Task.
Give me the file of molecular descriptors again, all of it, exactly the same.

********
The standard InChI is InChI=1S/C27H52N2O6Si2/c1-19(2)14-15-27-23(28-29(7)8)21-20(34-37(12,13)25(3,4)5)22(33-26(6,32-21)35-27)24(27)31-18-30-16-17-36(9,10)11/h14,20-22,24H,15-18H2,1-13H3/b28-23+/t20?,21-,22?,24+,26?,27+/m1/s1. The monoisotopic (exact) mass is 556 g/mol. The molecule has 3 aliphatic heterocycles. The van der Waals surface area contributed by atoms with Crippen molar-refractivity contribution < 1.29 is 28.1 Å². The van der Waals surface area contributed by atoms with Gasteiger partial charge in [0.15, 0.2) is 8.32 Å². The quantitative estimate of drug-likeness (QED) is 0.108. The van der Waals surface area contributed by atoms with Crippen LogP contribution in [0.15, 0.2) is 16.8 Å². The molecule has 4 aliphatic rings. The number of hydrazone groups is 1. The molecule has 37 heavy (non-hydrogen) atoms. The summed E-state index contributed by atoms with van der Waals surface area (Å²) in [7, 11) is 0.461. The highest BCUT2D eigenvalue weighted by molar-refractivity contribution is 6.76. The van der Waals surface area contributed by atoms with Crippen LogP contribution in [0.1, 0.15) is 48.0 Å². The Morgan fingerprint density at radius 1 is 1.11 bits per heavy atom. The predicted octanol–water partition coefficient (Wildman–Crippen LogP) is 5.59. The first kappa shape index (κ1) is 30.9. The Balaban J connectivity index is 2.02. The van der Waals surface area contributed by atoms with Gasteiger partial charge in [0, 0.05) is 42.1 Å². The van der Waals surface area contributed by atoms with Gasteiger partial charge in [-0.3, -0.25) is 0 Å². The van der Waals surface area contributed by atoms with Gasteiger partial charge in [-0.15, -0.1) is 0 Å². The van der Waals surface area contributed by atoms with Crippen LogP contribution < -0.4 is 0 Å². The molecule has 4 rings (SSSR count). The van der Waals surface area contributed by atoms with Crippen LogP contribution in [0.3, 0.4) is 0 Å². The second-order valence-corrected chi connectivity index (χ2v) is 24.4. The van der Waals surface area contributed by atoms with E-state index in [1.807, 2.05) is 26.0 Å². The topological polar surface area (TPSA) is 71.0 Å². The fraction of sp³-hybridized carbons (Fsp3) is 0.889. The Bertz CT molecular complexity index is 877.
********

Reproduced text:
The standard InChI is InChI=1S/C27H52N2O6Si2/c1-19(2)14-15-27-23(28-29(7)8)21-20(34-37(12,13)25(3,4)5)22(33-26(6,32-21)35-27)24(27)31-18-30-16-17-36(9,10)11/h14,20-22,24H,15-18H2,1-13H3/b28-23+/t20?,21-,22?,24+,26?,27+/m1/s1. The monoisotopic (exact) mass is 556 g/mol. The molecule has 3 aliphatic heterocycles. The van der Waals surface area contributed by atoms with Crippen molar-refractivity contribution < 1.29 is 28.1 Å². The van der Waals surface area contributed by atoms with Gasteiger partial charge in [0.15, 0.2) is 8.32 Å². The quantitative estimate of drug-likeness (QED) is 0.108. The van der Waals surface area contributed by atoms with Crippen LogP contribution in [0.15, 0.2) is 16.8 Å². The molecule has 4 aliphatic rings. The number of hydrazone groups is 1. The molecule has 37 heavy (non-hydrogen) atoms. The summed E-state index contributed by atoms with van der Waals surface area (Å²) in [7, 11) is 0.461. The highest BCUT2D eigenvalue weighted by molar-refractivity contribution is 6.76. The van der Waals surface area contributed by atoms with Crippen LogP contribution in [0.1, 0.15) is 48.0 Å². The Morgan fingerprint density at radius 1 is 1.11 bits per heavy atom. The predicted octanol–water partition coefficient (Wildman–Crippen LogP) is 5.59. The first kappa shape index (κ1) is 30.9. The Balaban J connectivity index is 2.02. The van der Waals surface area contributed by atoms with Gasteiger partial charge in [0, 0.05) is 42.1 Å². The van der Waals surface area contributed by atoms with Gasteiger partial charge in [-0.3, -0.25) is 0 Å². The van der Waals surface area contributed by atoms with Gasteiger partial charge in [-0.15, -0.1) is 0 Å². The van der Waals surface area contributed by atoms with Crippen LogP contribution < -0.4 is 0 Å². The molecule has 4 rings (SSSR count). The van der Waals surface area contributed by atoms with Crippen LogP contribution in [0.3, 0.4) is 0 Å². The second-order valence-corrected chi connectivity index (χ2v) is 24.4. The van der Waals surface area contributed by atoms with E-state index in [1.807, 2.05) is 26.0 Å². The topological polar surface area (TPSA) is 71.0 Å². The fraction of sp³-hybridized carbons (Fsp3) is 0.889. The Bertz CT molecular complexity index is 877.